2. The sacrifices, a sin offering and a burnt offering. Leaving consideration for the present of what was peculiar to the day in the former, here note

(1) that a harmony is observable in all God's laws. Whilst this sin offering had its special rites, in other respects it was to be treated according to the general rules - a portion consumed on the altar, and the carcass burnt outside the camp. A likeness is traceable in the dealings of God, whether ordinary or extraordinary. Underlying features are discerned similar to those ascertained in other departments. Miracles have their customary analogies and laws; the operations of the Spirit proceed on familiar lines and principles; the worship and service of heaven will present some of the aspects that have marked the gatherings in the sanctuaries of earth.

(2) Again we observe how purification precedes consecration. The burnt offering followed the sin offering. After fresh ablution, the high priest arrayed himself in his usual vestments, and proceeded to place the holocaust upon the altar, to be the emblem of unreserved surrender to God's glory. Having been bought with the precious blood of Christ, and thus redeemed from sin, we are enabled to dedicate ourselves to the service of God. It is in vain that men attempt the latter without the former.

3. The entrance into the holy of holies. How solemn and full of awe the moment in which the priest drew aside the vail and came near to the Divine presence! He was alone with God! It was dark but for the mysterious light that appeared between the cherubim, and the glowing coals on which he put the incense. Not too clearly might man contemplate even "the cloud" that was the enwrapment of Jehovah; the cloud of incense must cast an additional covering over the mercy-seat. Not lingering to indulge profane curiosity, the high priest sprinkled the blood of the sin offering upon the front of the mercy-seat, and upon the floor of the holy place. What a view was thus obtained of the majesty of God! what thoughts of his condescension in permitting a sinful creature to have such access to him! May not we learn the impiety of seeking to pry too closely into the mysteries of the Divine existence? Prayer becomes us in appearing before him; then do we know most of God, and protect ourselves from death. And the prayer is made efficacious through the atoning blood. The ark containing the commandments which we have transgressed is covered by the golden plate of Divine mercy, and that mercy is everlastingly secured by the atonement wherewith it is honoured and appealed to.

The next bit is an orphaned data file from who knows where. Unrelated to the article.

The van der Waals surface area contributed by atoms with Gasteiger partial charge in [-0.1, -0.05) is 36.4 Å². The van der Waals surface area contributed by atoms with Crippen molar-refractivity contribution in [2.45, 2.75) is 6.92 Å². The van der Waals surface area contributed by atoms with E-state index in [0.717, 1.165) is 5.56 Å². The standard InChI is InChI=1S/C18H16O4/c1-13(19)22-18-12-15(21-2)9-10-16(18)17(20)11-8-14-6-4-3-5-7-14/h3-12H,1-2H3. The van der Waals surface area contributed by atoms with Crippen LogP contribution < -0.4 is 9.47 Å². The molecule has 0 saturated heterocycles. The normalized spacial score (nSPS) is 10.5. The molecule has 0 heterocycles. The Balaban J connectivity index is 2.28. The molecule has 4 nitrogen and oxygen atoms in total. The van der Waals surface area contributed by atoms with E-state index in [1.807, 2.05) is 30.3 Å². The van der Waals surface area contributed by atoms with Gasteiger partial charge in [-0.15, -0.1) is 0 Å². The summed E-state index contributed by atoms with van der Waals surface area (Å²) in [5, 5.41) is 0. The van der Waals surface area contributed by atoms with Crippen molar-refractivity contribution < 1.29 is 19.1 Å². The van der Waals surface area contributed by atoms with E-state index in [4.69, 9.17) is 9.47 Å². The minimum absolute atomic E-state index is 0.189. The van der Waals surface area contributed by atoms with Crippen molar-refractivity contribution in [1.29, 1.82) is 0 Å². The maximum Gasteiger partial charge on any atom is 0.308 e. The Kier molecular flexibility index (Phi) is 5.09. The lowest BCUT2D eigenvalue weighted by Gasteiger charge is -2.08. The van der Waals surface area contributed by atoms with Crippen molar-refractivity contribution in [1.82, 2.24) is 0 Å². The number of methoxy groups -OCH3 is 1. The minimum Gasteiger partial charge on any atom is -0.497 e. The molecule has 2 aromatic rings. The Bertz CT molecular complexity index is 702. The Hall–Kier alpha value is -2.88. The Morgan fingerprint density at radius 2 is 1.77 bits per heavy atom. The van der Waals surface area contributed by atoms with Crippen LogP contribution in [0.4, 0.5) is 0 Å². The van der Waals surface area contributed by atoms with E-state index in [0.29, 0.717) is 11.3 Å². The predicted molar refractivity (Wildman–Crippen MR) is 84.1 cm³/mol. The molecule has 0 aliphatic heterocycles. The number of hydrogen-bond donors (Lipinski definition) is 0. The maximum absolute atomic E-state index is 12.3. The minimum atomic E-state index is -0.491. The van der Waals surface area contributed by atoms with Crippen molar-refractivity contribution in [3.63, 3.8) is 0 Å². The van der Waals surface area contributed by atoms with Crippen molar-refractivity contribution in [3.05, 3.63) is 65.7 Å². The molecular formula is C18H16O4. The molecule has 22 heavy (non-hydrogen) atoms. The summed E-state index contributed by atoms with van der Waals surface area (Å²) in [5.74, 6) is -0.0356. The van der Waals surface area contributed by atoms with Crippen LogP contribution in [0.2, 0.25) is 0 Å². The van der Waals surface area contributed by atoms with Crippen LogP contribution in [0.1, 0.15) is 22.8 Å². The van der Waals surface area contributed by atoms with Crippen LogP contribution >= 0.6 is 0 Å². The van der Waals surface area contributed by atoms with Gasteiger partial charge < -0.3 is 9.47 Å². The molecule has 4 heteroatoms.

CONCLUSION. The privilege of the high priest was nothing to what we enjoy. What boldness we may use in entering into the holiest by the blood of Jesus! What remission of sins, what freedom from guilt, what liberty and gladness are ours! Our High Priest has ordered as our Forerunner, not for us merely, into heaven itself (Hebrews 9:8). As Aaron came forth from the sanctuary to the Israelites, so shall Christ appear, apart from sin, to them that wait for him unto salvation. He shall "receive us unto himself." - S.R.A.

Parallel Verses
KJV: And Aaron shall offer his bullock of the sin offering, which is for himself, and make an atonement for himself, and for his house.

WEB: "Aaron shall offer the bull of the sin offering, which is for himself, and make atonement for himself and for his house.

The Sacrifices of the Day of Atonement